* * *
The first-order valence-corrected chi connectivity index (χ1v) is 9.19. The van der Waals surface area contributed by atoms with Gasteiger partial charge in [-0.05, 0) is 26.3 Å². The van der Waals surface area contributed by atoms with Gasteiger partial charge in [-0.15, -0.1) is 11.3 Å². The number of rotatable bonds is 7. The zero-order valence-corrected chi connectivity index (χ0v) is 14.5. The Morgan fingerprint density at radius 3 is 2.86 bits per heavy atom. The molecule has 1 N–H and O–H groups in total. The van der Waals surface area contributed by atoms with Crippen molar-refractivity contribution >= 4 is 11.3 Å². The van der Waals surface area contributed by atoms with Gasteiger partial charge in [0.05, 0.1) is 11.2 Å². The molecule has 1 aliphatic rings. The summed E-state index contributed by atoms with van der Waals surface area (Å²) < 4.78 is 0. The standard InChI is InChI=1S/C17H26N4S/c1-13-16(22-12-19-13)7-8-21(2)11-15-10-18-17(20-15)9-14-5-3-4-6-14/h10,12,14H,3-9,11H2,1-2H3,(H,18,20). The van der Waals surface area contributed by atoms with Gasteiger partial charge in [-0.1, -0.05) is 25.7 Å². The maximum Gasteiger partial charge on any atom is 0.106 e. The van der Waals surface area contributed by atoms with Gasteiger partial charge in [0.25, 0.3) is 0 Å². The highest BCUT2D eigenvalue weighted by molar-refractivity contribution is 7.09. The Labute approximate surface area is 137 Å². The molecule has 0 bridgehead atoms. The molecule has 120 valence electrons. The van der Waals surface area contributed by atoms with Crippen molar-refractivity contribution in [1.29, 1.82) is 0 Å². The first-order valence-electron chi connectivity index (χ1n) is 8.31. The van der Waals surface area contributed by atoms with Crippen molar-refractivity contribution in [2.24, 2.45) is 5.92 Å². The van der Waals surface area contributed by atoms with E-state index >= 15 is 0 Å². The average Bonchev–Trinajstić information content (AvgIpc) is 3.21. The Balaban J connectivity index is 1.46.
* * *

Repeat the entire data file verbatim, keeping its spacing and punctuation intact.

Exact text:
The first-order valence-corrected chi connectivity index (χ1v) is 9.19. The van der Waals surface area contributed by atoms with Gasteiger partial charge in [-0.05, 0) is 26.3 Å². The van der Waals surface area contributed by atoms with Gasteiger partial charge in [-0.15, -0.1) is 11.3 Å². The number of rotatable bonds is 7. The zero-order valence-corrected chi connectivity index (χ0v) is 14.5. The Morgan fingerprint density at radius 3 is 2.86 bits per heavy atom. The molecule has 1 N–H and O–H groups in total. The van der Waals surface area contributed by atoms with Crippen molar-refractivity contribution >= 4 is 11.3 Å². The van der Waals surface area contributed by atoms with Gasteiger partial charge in [0.05, 0.1) is 11.2 Å². The molecule has 1 aliphatic rings. The summed E-state index contributed by atoms with van der Waals surface area (Å²) < 4.78 is 0. The standard InChI is InChI=1S/C17H26N4S/c1-13-16(22-12-19-13)7-8-21(2)11-15-10-18-17(20-15)9-14-5-3-4-6-14/h10,12,14H,3-9,11H2,1-2H3,(H,18,20). The van der Waals surface area contributed by atoms with Gasteiger partial charge in [-0.1, -0.05) is 25.7 Å². The maximum Gasteiger partial charge on any atom is 0.106 e. The van der Waals surface area contributed by atoms with Gasteiger partial charge in [0.25, 0.3) is 0 Å². The highest BCUT2D eigenvalue weighted by molar-refractivity contribution is 7.09. The Labute approximate surface area is 137 Å². The molecule has 0 bridgehead atoms. The molecule has 120 valence electrons. The van der Waals surface area contributed by atoms with Crippen molar-refractivity contribution in [1.29, 1.82) is 0 Å². The first-order valence-electron chi connectivity index (χ1n) is 8.31. The van der Waals surface area contributed by atoms with Crippen molar-refractivity contribution in [2.24, 2.45) is 5.92 Å². The van der Waals surface area contributed by atoms with E-state index >= 15 is 0 Å². The average Bonchev–Trinajstić information content (AvgIpc) is 3.21. The Balaban J connectivity index is 1.46.